Human trafficking, a multi-billion dollar, international enterprise has become a worldwide threat. Every year, thousands of men, women and children fall into the hands of traffickers. Human traffickers prey on the most innocent and vulnerable people, forcing them into modern-day slavery for the purpose of exploitation—prostitution or other forms of sexual exploitation, slavery, forced labor or service, servitude or the removal of organs.
Although human trafficking is a worldwide problem; a staggering 100,000 children are thought to be involved in the sex trade in the United States alone. Human trafficking is a growing problem right here in Ohio. The most common age in Ohio for youth to become victims of child sex trafficking is 13 years old. A recent study found that out of 207 individuals, 49 percent were under 18 years old when they were first trafficked. Research shows that youth who have been sexually abused or are repeat runaways are more likely to be victims of human trafficking. For this reason, the child welfare system is a key community partner in the identification and service of at-risk teens.
Building upon Attorney General Richard Cordray’s Trafficking in Persons Study, Attorney General Mike DeWine launched the Human Trafficking Commission in August 2011. The Human Trafficking Commission includes elected and appointed officials, religious groups, members of local, state, and federal law enforcement, public and private social agencies, and schools. This group meets regularly to find ways to help victims and prosecute traffickers.
The Human Trafficking Commission was a major contributor in the passing of House Bill 262, more commonly known as the Safe Harbor Law. This law improves care for juvenile trafficking victims. The Safe Harbor Law increased human trafficking charges to a first-degree felony with a mandatory prison term of at least ten years. Upon release from prison, human traffickers are also required to register as sex offenders. This law also allows records of adult human trafficking victims to be expunged.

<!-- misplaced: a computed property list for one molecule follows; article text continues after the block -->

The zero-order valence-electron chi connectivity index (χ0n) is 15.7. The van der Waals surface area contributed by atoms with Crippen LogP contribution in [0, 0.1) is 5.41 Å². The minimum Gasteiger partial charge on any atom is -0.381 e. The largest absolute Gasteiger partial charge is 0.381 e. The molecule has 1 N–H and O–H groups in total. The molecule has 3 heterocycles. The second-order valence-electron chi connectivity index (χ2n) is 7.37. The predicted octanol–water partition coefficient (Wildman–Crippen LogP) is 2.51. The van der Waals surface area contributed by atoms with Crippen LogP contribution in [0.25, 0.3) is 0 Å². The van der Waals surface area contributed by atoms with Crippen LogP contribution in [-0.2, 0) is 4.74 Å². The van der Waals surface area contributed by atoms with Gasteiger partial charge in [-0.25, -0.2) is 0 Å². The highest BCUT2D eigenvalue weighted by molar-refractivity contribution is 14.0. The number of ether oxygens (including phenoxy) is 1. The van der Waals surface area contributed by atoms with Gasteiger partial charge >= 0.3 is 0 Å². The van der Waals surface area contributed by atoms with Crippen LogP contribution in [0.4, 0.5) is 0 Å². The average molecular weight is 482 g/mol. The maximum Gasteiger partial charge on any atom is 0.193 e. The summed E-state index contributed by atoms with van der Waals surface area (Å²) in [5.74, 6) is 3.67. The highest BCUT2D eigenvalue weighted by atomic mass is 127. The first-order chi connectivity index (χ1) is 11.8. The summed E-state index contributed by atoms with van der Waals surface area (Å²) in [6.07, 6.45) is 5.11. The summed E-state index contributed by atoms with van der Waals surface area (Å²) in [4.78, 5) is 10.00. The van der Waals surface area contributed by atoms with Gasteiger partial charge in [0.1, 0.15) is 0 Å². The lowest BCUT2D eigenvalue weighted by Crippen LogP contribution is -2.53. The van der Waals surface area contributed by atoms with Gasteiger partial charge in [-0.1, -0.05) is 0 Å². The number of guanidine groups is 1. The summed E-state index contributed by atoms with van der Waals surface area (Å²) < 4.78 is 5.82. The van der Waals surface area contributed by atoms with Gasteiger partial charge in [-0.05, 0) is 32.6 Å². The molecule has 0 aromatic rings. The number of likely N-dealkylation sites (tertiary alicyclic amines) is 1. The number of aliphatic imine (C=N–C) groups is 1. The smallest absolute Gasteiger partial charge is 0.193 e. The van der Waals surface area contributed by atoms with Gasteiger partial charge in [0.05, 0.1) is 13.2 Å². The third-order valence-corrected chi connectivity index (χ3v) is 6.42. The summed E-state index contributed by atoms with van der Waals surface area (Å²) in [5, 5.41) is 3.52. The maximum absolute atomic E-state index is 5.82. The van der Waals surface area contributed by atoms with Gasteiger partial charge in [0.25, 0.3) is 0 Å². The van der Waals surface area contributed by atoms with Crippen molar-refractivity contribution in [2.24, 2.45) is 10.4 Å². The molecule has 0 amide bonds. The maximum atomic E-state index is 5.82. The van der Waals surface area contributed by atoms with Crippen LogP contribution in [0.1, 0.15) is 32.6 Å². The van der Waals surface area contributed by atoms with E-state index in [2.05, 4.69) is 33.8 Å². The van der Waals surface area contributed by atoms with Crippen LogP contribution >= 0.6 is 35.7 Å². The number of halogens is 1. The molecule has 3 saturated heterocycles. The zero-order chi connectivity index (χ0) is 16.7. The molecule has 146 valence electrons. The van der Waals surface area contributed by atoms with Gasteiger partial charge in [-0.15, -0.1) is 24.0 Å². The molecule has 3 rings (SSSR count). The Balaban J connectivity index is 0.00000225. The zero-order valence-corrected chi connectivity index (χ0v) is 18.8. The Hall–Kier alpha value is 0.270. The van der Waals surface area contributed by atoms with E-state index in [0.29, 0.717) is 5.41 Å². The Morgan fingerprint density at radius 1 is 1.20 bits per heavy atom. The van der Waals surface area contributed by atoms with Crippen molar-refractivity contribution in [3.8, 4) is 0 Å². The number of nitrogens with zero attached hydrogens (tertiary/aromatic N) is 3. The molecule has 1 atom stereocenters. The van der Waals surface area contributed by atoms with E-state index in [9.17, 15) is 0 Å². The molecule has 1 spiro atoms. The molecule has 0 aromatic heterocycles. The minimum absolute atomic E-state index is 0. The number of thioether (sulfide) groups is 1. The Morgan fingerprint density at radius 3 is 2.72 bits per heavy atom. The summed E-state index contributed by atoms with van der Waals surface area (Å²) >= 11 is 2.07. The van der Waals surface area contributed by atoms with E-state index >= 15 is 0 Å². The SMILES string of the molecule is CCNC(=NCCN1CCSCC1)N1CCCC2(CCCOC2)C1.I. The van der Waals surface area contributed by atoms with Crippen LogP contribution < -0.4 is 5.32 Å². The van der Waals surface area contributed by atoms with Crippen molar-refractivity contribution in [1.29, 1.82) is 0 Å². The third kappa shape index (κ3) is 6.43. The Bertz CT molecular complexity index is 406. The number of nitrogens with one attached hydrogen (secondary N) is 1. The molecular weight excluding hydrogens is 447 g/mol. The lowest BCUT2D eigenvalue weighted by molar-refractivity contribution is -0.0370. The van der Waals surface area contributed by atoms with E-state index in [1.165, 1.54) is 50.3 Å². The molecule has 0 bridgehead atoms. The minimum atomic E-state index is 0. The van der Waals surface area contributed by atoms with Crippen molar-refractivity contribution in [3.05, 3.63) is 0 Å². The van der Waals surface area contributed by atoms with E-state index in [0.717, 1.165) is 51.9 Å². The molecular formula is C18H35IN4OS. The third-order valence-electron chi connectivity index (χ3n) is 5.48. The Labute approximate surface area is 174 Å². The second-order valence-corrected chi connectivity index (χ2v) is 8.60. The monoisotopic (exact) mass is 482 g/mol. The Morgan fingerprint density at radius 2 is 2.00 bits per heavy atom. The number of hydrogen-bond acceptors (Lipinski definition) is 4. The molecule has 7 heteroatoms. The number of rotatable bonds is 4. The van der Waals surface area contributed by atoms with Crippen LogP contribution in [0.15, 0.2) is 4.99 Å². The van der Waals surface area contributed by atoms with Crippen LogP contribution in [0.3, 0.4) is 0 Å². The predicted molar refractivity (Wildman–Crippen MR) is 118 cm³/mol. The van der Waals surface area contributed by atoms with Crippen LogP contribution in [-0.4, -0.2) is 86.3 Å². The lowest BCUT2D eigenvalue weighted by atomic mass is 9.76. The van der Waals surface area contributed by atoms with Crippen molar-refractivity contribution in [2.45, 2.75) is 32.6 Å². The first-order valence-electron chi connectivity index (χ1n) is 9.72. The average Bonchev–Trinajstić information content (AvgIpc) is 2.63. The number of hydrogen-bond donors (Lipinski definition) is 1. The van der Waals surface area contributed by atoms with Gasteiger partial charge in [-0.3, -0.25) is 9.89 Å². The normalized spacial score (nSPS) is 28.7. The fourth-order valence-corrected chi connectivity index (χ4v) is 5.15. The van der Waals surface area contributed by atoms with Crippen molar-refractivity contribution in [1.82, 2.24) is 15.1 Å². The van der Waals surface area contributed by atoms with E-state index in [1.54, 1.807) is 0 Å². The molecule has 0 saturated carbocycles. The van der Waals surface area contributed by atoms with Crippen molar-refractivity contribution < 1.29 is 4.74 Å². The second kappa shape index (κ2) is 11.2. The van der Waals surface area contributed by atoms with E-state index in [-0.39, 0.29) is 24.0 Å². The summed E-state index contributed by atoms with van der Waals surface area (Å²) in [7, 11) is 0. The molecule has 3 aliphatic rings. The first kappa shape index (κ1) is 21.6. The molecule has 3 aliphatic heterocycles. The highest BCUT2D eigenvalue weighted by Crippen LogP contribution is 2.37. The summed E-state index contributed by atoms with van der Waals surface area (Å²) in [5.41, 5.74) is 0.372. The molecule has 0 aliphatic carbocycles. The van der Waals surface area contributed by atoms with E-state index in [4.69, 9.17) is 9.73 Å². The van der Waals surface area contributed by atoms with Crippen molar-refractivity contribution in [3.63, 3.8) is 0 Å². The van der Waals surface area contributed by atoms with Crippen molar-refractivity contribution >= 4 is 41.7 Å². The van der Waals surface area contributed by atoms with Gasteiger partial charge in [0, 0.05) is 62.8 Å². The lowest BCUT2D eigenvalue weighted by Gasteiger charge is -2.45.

The Human Trafficking Commission can’t stop human trafficking alone. At Family & Children Services of Clark County, we make the safety and well being of children our number one concern. Citizens are encouraged to report suspected cases of child abuse, neglect, dependency or human trafficking, especially when observing the following:
- Extreme security measures locking employees in—barbed wire inside of a fence, bars covering the insides of windows.
- Individuals who seem controlled or manipulated—not allowed to speak for themselves or go out in public alone.
- At nail salons, look for sleeping bags or a living space that may indicate employees are living where they work. Another indication may be if workers at this salon are driven to the store in groups all at once.
- When communicating with workers, answers seem scripted or rehearsed.
- Workers are very young, timid or particularly submissive.
- Young children serving in a family restaurant.
- An older male checking into a hotel with a young female or females.
- The use of slang terms for “pimp,” including “boyfriend” or “daddy”.
- A tattoo of a man’s name or a slang name on the female’s neck, leg, or shoulder.
- An individual who carries multiple cell phones, laptops, etc.
To learn more about child abuse prevention, visit Family & Children Services (FCS) or the Clark County Child Advocacy Center (CAC) online.